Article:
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Version: v19

Data Model Classes

ORDA allows you to create high-level class functions above the data model. This allows you to write business-oriented code and "publish" it just like an API. Datastore, dataclasses, entity selections, and entities are all available as class objects that can contain functions.

For example, you could create a getNextWithHigherSalary() function in the EmployeeEntity class to return employees with a salary higher than the selected one. It would be as simple as calling:


Developers can not only use these functions in local datastores, but also in client/server and remote architectures:

 //$cityManager is the reference of a remote datastore$cityManager.City.getCityName(Form.comp.zipcode)

Thanks to this feature, the entire business logic of your 4D application can be stored as a independent layer so that it can be easily maintained and reused with a high level of security:

  • You can "hide" the overall complexity of the underlying physical structure and only expose understandable and ready-to-use functions.

  • If the physical structure evolves, you can simply adapt function code and client applications will continue to call them transparently.

  • By default, all of your data model class functions are not exposed to remote applications and cannot be called from REST requests. You must explicitly declare each public function with the exposed keyword.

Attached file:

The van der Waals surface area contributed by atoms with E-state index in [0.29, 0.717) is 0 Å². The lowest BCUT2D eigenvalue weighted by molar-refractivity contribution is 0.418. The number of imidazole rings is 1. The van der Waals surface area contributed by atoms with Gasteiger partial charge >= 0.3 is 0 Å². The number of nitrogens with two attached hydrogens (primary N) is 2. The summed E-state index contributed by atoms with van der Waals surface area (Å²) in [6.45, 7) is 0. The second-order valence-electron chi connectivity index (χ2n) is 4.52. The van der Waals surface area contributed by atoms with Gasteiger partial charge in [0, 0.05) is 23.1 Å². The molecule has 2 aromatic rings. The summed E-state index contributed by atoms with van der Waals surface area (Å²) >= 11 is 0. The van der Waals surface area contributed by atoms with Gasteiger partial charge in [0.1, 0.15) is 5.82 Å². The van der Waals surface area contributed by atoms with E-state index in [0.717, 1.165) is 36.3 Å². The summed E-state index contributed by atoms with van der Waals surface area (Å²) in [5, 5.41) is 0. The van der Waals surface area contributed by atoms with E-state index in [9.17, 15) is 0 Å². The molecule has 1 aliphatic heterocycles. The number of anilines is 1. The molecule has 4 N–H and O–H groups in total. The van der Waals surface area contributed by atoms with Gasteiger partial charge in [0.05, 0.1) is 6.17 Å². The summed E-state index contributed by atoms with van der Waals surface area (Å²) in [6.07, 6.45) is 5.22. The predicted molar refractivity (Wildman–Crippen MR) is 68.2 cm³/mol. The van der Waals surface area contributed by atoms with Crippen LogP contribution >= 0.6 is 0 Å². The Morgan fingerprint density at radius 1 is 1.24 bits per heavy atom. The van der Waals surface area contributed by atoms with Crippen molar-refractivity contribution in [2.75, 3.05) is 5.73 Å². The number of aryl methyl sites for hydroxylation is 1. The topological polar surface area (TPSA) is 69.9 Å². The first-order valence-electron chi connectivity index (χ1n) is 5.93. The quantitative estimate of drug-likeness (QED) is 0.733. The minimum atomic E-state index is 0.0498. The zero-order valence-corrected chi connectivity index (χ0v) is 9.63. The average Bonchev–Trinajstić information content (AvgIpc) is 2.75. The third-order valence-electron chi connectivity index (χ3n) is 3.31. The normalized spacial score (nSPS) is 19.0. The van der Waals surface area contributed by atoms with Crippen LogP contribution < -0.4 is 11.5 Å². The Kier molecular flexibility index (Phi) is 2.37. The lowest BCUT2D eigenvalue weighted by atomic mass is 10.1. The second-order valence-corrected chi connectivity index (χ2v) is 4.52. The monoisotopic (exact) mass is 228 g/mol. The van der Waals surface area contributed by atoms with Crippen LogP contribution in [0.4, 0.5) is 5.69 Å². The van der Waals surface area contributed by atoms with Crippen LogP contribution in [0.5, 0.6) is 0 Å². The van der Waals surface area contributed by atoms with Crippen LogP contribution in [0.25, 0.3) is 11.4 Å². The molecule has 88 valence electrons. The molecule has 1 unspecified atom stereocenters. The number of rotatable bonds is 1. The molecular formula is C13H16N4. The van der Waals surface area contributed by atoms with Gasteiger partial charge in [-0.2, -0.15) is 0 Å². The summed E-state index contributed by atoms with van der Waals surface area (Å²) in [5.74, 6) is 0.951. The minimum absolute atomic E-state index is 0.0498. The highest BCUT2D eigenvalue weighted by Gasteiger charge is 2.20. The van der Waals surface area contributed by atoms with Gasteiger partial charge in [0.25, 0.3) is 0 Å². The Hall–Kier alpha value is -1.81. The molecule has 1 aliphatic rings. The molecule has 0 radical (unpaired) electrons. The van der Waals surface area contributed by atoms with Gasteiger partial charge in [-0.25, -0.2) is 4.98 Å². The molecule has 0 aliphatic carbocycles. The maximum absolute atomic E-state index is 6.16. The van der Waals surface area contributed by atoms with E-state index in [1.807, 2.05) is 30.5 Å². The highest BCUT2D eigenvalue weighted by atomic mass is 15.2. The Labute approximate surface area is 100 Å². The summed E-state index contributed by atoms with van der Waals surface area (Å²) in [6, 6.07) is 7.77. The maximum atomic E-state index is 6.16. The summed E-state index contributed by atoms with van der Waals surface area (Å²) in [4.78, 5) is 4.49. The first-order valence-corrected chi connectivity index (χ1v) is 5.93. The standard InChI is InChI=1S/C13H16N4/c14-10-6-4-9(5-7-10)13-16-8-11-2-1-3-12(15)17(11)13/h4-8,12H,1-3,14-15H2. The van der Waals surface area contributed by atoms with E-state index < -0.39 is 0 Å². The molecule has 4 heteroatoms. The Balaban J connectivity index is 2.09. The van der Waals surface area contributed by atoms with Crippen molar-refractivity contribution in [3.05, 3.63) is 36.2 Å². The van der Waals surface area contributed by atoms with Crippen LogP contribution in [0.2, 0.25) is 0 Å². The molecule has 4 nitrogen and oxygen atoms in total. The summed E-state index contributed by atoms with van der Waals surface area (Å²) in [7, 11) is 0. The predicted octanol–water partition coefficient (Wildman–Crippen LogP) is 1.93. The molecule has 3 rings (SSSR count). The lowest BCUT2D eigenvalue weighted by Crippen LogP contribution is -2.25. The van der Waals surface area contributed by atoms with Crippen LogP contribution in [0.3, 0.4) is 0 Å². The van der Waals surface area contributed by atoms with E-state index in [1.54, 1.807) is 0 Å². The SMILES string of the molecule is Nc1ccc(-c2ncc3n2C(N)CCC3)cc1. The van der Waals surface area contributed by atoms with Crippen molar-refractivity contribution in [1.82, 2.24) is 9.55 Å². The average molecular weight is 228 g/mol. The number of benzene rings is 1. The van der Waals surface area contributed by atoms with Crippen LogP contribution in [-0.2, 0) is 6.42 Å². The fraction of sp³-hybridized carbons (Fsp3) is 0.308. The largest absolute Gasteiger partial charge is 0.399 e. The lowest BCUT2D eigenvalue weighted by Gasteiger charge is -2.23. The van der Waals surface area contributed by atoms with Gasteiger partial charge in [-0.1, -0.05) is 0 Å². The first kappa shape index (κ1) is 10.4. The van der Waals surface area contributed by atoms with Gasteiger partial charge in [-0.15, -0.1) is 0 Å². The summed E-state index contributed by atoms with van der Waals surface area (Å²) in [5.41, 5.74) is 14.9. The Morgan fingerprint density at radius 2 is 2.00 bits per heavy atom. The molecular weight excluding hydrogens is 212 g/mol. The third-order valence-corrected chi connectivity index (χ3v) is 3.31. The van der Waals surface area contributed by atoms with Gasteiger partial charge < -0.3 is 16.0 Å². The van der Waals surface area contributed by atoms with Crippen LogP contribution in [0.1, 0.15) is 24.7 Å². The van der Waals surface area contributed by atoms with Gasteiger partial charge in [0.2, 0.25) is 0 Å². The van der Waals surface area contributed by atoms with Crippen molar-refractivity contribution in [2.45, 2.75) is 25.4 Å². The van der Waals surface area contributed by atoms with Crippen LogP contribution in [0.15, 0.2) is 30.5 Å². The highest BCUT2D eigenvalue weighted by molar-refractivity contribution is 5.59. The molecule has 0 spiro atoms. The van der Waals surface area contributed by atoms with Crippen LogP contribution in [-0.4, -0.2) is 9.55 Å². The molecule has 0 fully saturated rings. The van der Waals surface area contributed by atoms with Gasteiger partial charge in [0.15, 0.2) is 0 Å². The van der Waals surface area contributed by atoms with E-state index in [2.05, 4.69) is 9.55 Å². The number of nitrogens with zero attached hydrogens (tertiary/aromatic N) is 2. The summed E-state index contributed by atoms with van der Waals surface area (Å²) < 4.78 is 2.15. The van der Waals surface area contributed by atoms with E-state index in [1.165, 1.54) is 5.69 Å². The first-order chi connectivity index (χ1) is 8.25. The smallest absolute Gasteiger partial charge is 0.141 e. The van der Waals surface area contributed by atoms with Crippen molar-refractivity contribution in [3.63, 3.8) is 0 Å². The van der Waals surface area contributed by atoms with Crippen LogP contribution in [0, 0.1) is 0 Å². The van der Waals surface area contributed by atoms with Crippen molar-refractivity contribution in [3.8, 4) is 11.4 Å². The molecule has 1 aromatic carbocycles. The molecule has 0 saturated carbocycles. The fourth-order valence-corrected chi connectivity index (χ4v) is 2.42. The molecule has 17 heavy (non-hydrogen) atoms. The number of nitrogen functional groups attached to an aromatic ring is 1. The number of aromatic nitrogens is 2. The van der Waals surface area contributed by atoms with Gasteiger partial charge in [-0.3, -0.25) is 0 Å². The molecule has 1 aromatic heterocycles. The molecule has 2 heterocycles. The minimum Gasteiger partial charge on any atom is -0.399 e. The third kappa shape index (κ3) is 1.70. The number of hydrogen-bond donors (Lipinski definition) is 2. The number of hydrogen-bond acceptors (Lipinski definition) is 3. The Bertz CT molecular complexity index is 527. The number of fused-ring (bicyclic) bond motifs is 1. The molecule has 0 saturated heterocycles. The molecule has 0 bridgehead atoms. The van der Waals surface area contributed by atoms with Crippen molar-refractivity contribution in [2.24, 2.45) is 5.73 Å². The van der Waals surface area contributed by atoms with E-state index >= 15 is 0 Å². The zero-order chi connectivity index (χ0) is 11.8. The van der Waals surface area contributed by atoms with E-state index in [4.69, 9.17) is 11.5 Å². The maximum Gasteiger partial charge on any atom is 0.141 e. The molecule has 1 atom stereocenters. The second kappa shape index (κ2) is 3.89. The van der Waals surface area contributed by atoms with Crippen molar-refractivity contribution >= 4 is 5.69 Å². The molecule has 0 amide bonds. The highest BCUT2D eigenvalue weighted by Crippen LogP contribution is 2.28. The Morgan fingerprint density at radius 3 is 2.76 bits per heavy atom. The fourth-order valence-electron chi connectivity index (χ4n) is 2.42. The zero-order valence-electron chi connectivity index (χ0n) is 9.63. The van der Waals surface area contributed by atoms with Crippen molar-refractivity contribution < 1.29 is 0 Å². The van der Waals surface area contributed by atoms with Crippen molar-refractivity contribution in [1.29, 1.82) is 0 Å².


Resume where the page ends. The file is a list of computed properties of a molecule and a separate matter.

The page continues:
In addition, 4D automatically pre-creates the classes for each available data model object.


ORDA provides generic classes exposed through the 4D class store, as well as user classes (extending generic classes) exposed in the cs class store:

All ORDA data model classes are exposed as properties of the cs class store. The following ORDA classes are available:

ClassExample nameInstantiated by
cs.DataStorecs.DataStoreds command
cs.DataClassNamecs.EmployeedataStore.DataClassName, dataStore["DataClassName"]
cs.DataClassNameEntitycs.EmployeeEntitydataClass.get(),, entitySelection.first(), entitySelection.last(), entity.previous(),, entity.first(), entity.last(), entity.clone()
cs.DataClassNameSelectioncs.EmployeeSelectiondataClass.query(), entitySelection.query(), dataClass.all(), dataClass.fromCollection(), dataClass.newSelection(), entitySelection.drop(), entity.getSelection(), entitySelection.and(), entitySelection.minus(), entitySelection.or(), entitySelection.orderBy(), entitySelection.orderByFormula(), entitySelection.slice(), Create entity selection

ORDA user classes are stored as regular class files (.4dm) in the Classes subfolder of the project (see below).